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December 16, 2018

How To Cultivate Self-Compassion: 4 Experts Share Incredibly Powerful Tips + Strategies To Practice Self-Compassion


“If you don't love yourself, you cannot love others. You will not be able to love others. If you have no compassion for yourself then you are not able of developing compassion for others.” 

― Dalai Lama

Dalai Lama Self Compassion Quote

A sincere thanks to all the awesome experts who shared their best tips, insights and strategies on how to cultivate self-compassion.

# Practice mindfulness
Elyse Kupperman

Our minds have evolved to protect us from danger, and while this can help us when deciding whether or not it’s safe to cross the street, our minds can also react to difficult thoughts and feelings in unhelpful ways.  

For our ancestors of the stone age, fitting in was a prerequisite for survival. Standing out or failing to be accepted by the group meant someone was more vulnerable to outside dangers, from the environment to predators.  

Because of the evolutionary necessity of social acceptance, our evolved mind constantly compares our own accomplishments to those of others and evaluates our own contributions to guarantee that our peers will accept us. This in turn leads us to believe that our achievements are a measure of our worth.  It’s often helpful to remember that our mind is not trying to cause us suffering, rather quite the opposite; it’s trying to keep us safe and avoid pain. Evolution didn’t anticipate social media. 

Cultivating more self-compassion is important when considering what we perceive to be our personal inadequacies or when struggling with any type of emotional pain.

Have you ever noticed that when a friend or loved one is struggling and reaches out for consolation, that you respond with gentleness, support, and comfort? But, when you’re  going through something similar yourself, you may respond far less gently and often, in a way you would never treat someone you cared about. Self-compassion involves acknowledging your inner critic and responding kindly to yourself in the same way that you would speak with a loved one in similar pain.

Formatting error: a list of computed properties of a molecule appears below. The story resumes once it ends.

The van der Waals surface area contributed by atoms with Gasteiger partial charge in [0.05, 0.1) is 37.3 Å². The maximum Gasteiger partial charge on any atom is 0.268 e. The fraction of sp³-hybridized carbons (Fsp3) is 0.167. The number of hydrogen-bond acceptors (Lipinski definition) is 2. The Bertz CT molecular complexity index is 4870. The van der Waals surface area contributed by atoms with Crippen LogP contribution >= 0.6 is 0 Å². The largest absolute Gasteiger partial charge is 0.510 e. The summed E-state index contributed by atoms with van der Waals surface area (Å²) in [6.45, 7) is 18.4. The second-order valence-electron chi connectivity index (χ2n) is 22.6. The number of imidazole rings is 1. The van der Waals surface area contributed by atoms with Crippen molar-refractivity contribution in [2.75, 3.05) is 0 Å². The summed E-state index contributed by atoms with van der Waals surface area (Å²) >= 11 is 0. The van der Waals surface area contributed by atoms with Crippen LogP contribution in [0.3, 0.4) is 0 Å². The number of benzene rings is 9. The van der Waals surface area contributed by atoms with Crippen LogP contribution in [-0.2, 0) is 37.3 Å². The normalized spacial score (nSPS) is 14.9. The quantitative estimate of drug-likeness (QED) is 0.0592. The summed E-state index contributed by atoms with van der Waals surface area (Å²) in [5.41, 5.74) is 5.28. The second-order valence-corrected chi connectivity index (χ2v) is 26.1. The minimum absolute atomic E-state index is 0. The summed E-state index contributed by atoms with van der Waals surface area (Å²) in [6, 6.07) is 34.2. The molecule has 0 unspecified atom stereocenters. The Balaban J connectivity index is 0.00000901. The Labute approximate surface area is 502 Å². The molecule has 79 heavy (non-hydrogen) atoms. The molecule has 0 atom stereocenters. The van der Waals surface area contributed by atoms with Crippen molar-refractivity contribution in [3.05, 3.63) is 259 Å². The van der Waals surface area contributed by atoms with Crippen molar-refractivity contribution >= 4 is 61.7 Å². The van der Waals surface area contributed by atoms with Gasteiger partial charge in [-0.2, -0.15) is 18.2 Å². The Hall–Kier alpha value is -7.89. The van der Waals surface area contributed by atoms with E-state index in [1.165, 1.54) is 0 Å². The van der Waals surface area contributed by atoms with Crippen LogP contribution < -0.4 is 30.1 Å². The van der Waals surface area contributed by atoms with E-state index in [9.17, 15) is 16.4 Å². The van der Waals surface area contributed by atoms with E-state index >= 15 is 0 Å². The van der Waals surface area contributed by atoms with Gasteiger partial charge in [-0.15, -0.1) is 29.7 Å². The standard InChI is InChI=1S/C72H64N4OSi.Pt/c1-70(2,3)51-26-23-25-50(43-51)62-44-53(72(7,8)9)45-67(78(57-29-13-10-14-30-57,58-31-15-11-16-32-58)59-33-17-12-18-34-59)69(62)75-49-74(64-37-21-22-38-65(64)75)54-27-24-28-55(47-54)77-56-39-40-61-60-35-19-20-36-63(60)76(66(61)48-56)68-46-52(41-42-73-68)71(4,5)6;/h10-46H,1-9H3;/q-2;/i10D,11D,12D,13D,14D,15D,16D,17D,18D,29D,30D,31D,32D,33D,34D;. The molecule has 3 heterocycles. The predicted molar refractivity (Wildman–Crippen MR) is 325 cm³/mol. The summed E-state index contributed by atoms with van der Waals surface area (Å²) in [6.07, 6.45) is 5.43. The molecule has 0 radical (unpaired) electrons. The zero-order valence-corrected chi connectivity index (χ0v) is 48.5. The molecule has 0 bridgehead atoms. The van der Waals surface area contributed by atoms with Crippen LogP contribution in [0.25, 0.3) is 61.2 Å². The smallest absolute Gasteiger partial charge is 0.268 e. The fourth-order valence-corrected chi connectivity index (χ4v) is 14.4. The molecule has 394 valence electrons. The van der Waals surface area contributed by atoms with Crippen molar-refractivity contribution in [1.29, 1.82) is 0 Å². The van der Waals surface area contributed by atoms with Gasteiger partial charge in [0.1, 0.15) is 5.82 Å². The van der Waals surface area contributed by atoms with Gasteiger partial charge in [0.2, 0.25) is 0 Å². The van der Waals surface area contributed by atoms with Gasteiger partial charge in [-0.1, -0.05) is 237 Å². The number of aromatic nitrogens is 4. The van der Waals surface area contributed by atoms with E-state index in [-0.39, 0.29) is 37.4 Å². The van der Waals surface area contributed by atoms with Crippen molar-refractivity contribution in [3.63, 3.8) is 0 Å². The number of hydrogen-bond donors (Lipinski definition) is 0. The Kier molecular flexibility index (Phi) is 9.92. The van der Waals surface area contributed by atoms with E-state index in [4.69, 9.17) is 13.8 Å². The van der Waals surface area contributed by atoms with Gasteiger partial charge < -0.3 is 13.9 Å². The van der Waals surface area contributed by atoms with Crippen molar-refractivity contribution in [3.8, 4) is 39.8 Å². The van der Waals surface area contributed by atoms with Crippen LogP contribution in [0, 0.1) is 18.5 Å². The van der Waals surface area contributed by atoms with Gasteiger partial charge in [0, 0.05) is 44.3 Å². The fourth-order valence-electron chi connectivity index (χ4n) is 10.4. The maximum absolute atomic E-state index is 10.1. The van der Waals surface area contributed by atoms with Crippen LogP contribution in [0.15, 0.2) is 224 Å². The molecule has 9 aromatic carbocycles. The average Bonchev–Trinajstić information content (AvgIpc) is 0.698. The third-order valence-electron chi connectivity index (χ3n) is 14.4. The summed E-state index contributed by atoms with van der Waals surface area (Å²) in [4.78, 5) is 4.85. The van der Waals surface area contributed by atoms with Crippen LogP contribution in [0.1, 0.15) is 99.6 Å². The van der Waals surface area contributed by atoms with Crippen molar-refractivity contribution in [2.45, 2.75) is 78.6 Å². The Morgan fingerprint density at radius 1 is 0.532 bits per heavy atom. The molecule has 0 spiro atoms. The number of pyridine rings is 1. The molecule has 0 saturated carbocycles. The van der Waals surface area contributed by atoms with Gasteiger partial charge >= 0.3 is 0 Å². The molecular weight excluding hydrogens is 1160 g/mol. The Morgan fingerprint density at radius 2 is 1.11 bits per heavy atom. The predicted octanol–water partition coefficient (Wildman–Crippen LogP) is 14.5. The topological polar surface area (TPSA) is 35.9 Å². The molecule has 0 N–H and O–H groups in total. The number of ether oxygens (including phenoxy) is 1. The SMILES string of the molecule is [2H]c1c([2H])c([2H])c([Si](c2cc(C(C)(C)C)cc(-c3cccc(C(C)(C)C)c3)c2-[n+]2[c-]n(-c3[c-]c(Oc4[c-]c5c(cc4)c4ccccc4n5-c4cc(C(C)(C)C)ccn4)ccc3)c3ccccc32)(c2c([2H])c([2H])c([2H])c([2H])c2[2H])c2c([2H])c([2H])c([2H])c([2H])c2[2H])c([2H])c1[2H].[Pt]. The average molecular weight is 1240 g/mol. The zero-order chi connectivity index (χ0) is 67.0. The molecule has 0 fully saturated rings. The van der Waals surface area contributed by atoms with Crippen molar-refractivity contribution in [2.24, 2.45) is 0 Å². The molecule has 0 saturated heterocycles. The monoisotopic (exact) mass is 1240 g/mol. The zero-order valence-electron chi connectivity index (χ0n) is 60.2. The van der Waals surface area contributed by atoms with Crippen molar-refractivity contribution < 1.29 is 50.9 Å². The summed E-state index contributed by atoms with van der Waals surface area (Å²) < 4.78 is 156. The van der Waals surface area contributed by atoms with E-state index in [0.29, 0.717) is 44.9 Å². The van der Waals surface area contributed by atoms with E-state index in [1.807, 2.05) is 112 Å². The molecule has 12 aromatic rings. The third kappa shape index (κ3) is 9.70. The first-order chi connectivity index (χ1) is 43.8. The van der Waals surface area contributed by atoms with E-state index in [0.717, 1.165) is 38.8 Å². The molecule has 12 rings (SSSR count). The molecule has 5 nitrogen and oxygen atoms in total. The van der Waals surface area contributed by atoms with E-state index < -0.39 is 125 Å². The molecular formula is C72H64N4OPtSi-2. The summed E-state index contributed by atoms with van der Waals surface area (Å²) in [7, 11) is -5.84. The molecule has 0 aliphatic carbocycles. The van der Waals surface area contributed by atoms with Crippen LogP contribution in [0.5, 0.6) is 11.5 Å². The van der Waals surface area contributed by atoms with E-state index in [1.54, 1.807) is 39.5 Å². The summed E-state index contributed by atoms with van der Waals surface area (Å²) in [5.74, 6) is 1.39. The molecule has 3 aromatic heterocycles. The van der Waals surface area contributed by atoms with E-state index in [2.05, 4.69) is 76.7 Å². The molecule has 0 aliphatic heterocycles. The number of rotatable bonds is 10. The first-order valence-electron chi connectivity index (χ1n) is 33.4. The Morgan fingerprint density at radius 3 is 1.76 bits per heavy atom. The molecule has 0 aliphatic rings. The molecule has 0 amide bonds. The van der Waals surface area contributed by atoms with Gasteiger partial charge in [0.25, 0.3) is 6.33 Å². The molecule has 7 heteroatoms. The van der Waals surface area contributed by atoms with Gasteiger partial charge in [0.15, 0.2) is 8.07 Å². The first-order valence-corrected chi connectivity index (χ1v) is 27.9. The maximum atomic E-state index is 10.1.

It is important to note that everyone has a critical voice,  and that voice is difficult to shut off at will. But part of being human is having flaws and making mistakes. When you struggle with self-acceptance, it might be helpful to view it as a reflection of what is important to you.  

For example, the person who judges their accomplishments, might view this as caring about making a difference in the world.  The person who judges their actions in social situations might view this as caring about relationships with others. It might help to recognize that your struggle with self-acceptance emanates from your values.  If you focus less on what you want to achieve and more on how you want to behave on an ongoing basis, you’ll notice a greater sense of meaning and purpose in life. 

Mindfulness is an important aspect of practicing self-compassion.  

Through mindfulness, we can learn to acknowledge and allow our pain to bear without getting caught up in it.  As you begin to label your thoughts as thoughts and feelings as feelings, without assigning undue meaning to them, you will begin to notice less of an internal struggle as well as an increased ability to experience the present moment.  

Dr. Elyse Kupperman Chaifetz – www.drelysekupperman.com

# Understand the paradox of self-compassion

Compassion is generally considered an enviable quality

It incorporates kindness, understanding and empathy,  along with the desire to help someone who is suffering.

But what about self-compassion?  

Self-compassion integrates mindfulness, wisdom, and empathy toward ourselves as flawed beings.  And we are all flawed!  A common trap when something doesn’t go our way is to blame ourselves or someone else. We may forget in the moment that to be human means there will be hardship.  That is where self compassion comes in.

Self compassion is the healthy alternative to self-flagellation, i.e to the belief that we should be able to rise above events, people, or anything  for that matter, that cause us suffering.

People who are suspicious of self- compassion may think  it is self indulgent, selfish, and an invitation to a grand ol’ pity party  for oneself.   The reality is that self compassion is none of those things. In fact, self compassion is associated with resiliency, motivation, and overall well-being.